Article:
By Earl Harding

As a people we have been so engrossed with interest in the building of the Panama Canal that we have given but little thought either to the means employed in securing the right to build it, or the uses to which it shall be put. The Canal has been our one great national enthusiasm aside from baseball. We have been fascinated by its bigness and its military glamor. We have accepted indifferently the official diplomatic version of the accomplished fact of the secession of the Department of Panama from the mother country, Colombia, and since the apparent collapse of the senatorial investigation of 1906, most of us have forgotten the preliminaries and have turned our attention to watching "the dirt fly."

One result of our national enthusiasm was to create an atmosphere jealous of investigation and impatient of criticism. Editors learned, or thought they learned, that the very word "Panama" was loaded with danger because the public seemed not to be able to differentiate between exposure and condemnation of the lawless acquisition of the Canal Zone and an attack upon the Canal enterprise itself. Wherefore there was a long period during which intelligent discussion and honest criticism of the Panama affair were so unpopular as to be almost entirely suppressed.

Many a time I have been advised to "forget Panama." Many a time I have been told by men who should know better, that the people of the United States would never look back of their glorified Canal far enough to see its inglorious history. They were unwise prophets. The Canal itself has made the people of the United States think. They are beginning to realize that to "take" the Isthmus and "make the dirt fly" were phases of a national problem quite apart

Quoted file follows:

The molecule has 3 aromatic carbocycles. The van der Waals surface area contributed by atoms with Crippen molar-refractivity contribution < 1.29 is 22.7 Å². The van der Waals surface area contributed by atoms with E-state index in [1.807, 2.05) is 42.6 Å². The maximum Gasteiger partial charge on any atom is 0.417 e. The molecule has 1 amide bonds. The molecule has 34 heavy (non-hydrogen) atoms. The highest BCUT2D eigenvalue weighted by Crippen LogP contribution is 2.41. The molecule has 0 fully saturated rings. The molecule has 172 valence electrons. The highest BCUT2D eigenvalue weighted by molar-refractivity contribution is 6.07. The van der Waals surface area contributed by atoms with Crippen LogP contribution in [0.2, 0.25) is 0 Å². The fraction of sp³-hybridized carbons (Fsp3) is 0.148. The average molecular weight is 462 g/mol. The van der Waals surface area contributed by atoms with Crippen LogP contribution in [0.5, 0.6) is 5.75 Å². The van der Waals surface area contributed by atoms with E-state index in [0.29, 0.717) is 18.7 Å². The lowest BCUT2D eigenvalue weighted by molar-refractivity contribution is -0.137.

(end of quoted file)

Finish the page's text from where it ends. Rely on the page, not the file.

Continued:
from the operation of the Canal under conditions of international friendliness. Such conferences as this have been made possible by a new popular interest in the countries to the south of us, and this interest has been created by the Canal. Through such activities as this the vital importance of the Panama question is being brought home to the thoughtful people of the United States.

"In Justice to Colombia," the title given by the editor to an article in October World's Work in which I suggested a readjustment of boundaries at Panama as a step toward a settlement with Colombia, failed to reflect the spirit in which I wrote. I am not pleading for justice to Colombia; I hold no brief to present her claims; my major concern and sympathy are for my own country, and I bespeak a settlement of the "Panama question" in justice to the United States.

Most, if not all, of us believe in international justice in the abstract; but when it comes to the accomplishment of this ideal, whenever it is proposed in such a case as the affair of Panama to undo, so far as may be possible, an international wrong, we are confronted by the protest of that brand of jingoism that is too narrow ever to acknowledge a national fault. We are told that a consistent and unbroken front must be presented to the exterior world; that a nation's foreign policy, no matter how unrighteous or illadvised, must be given undivided support, and that to gainsay it is sedition. We are solemnly told that if we really did steal Panama we must not confess it by making reparation; that it is nobler for us and our children and our children's children brazenly to endure the stigma thrust upon us by one overt act than to permit the nation to acknowledge and make amends for the commission of a flagrant international wrong.